Jarome Iginla

There were 19 forwards last year who managed the following stat line: 20 goals, 25 assists, 40 penalty minutes, and at least two shots on goal per game:

It should be noted that Iginla managed 19 power play points as well, including 13 goals, as many as Wayne Simmonds managed. That is not bad.  

What killed Iginla’s value beyond the dip in assists was his plus/minus. Assuming Colorado is improved defensively this year, and their goaltending rebounds, his plus/minus should as well. He may not be a plus player, but being too far below zero isn’t my expectation.

Mathieu Perreault

The big problem with Perreault is health. Last year was the first time he managed at least 70 games in a season, and he played just 71. It’s not really a huge issue in fantasy though because he’s easily replaceable. This is a guy going outside the 12th round of a 12-team league, and replacements can be found on the wire.

*note: Perreault left the team's game last night in the third period, did not return, and there was no update immediately after the game. Stay tuned. 

We will have to see how the lineup works out, but it’s possible that Perreault starts the year on the first line. I suppose it would depend on how they’re labelled, but he may play alongside Bryan Little. He did spend significant time in the top-six last year, and could easily do so again with Andrew Ladd gone.

Perreault’s shooting percentages cratered last year, which means a rebound is incoming. If he gets back to normal rates, this could be a career year for him, and that should give us about 20 goals and 45 points. Not huge, but he’s multi-position in some leagues, and may even see more ice time. He’s not a roto stud, but the stars are aligning here.

Tyler Myers

The clear top option in Winnipeg is Dustin Byfuglien (sorry, Jacob Trouba). But even if Trouba sticks around, the clear second option on the power play is Tyler Myers. Despite playing eight fewer games than Trouba last year, he played over 60 more minutes with the man advantage than Trouba did (from Hockey Analysis).

All things considered, it was a bad year for Myers on the power play, managing just two points in all those minutes. Given his forward options, though, and his slot as the number-2, double-digit power play points are in order.

Oscar Klefbom

Things are muddled on the Oilers blue line. With Adam Larsson being brought in, Andrej Sekera still kicking around, and Brandon Davidson looking like a solid option, it’s not clear-cut who will be the go-to defenceman on this roster. In fact, that’s something that may change frequently through the year.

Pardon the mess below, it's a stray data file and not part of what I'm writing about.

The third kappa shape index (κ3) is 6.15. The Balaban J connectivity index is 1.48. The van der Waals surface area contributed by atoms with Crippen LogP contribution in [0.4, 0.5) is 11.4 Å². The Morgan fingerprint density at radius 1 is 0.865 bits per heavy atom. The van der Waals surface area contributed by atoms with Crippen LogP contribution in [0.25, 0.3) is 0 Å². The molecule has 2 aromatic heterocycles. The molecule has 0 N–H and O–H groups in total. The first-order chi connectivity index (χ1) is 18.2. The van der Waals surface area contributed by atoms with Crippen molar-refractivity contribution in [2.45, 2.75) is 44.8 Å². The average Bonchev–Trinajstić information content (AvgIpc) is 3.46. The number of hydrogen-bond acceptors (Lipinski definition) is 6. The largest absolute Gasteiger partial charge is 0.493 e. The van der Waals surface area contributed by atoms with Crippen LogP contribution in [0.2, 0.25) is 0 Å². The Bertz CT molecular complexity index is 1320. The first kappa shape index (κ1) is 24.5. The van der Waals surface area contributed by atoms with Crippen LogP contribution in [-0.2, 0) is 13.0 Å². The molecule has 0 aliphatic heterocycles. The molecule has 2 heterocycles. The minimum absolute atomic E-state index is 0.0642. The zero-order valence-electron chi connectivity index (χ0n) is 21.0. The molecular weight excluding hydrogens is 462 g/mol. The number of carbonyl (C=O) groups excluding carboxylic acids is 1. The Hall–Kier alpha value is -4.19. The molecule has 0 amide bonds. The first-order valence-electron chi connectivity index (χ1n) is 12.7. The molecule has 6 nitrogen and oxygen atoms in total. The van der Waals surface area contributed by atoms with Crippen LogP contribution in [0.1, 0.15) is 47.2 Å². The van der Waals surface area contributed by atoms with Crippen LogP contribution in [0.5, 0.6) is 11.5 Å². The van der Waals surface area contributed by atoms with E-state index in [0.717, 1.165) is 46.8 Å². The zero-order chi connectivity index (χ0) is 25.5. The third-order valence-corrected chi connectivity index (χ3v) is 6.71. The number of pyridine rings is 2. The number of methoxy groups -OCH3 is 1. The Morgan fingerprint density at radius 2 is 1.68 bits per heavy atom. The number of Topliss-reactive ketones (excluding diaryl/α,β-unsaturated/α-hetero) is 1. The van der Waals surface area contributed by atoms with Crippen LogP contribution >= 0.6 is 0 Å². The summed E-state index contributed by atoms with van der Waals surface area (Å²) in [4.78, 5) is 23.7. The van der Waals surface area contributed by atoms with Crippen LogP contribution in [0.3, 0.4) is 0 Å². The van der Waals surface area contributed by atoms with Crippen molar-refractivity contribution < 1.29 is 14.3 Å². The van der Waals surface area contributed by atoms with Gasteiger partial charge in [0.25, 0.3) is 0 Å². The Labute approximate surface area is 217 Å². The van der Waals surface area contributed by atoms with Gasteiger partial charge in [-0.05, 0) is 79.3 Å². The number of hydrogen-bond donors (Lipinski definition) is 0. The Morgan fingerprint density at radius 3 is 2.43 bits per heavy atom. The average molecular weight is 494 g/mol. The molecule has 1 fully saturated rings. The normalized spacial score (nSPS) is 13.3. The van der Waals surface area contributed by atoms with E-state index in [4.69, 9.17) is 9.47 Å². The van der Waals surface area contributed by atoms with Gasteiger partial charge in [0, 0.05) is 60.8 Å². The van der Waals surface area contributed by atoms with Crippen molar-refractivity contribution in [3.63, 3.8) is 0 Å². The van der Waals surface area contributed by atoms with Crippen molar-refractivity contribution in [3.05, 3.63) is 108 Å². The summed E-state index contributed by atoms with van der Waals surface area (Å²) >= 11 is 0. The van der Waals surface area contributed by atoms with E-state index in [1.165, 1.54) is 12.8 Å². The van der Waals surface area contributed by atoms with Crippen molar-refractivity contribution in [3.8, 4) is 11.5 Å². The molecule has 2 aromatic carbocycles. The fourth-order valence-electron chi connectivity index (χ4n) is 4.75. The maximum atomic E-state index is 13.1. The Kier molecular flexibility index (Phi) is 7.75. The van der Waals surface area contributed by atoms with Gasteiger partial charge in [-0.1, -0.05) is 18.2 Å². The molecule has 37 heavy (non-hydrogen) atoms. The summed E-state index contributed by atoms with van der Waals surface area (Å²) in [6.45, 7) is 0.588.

Betting on talent is usually not a bad proposition. Coaches are smart enough to know who the most talented players are, and Klefbom is the most talented blue liner this team has. Whichever defenceman gets big minutes with the Connor McDavid unit is the winner of the lottery. I’m betting on Klefbom, and if that turns out to be a bad decision, he’s easily replaceable (maybe even with the guy who wins the job).

Jake Gardiner

Sometimes things have to be put into perspective. Think of this: 21 goals, 60 assists, 357 shots, and 75 penalty minutes over the last three seasons works out to be seven goals, 20 assists, 119 shots on goal, and 25 penalty minutes a year. Not great, right? Well, there have been just 28 defencemen to average those marks over the last three years. That means, on average, about two and a half defencemen per team in a 12-team fantasy league.

Guys like Johnny Boychuk, Ryan Ellis, and Zdeno Chara are on that list, and are going well ahead of Gardiner. We know coach Mike Babcock likes him, and there could be more minutes coming. He can be had as a bench d-man in a 12-team league, and there is upside to his game with a bigger role.

Jaroslav Halak

His performance at the World Cup of Hockey may influence his draft position a little bit, but this is definitely a guy that should be on radars, specifically for people that eschew goaltending early.

Like Perreault, the problem with Halak is staying healthy. Last year that limited him to just 36 games, and even with such a limited role, he was still a top-24 goalie (depending on league settings). If he can replicate his ratios over a 50-55 start sample, this can be a top-15 goaltender. Basically, he’s being drafted at the position he finished last year, which means there is a lot of profit to be had at his ADP.


It does look like the Blues are going into the season with Schwartz-Lehtera-Tarasenko as a unit. While Jori Lehtera isn’t an optimal centre, that probably means the Paul Stastny line will be used more in defensive situations. With lots of secondary matchups and offensive zone starts, that Tarasenko line could shred this year (which means draft Jaden Schwartz).


We’ll see if things change here, but Auston Matthews lining up with James van Riemsdyk is going to be a whole lot of fun. My opinion on Matthews hasn’t changed for this season, but if JvR gets an offensive role rather than a middle-or-defensive one, he could have a better year than expected. He’s probably being under-drafted right now.

*Stats from Hockey Reference and Hockey Analysis. Line combos from Dobber’s Frozen Pool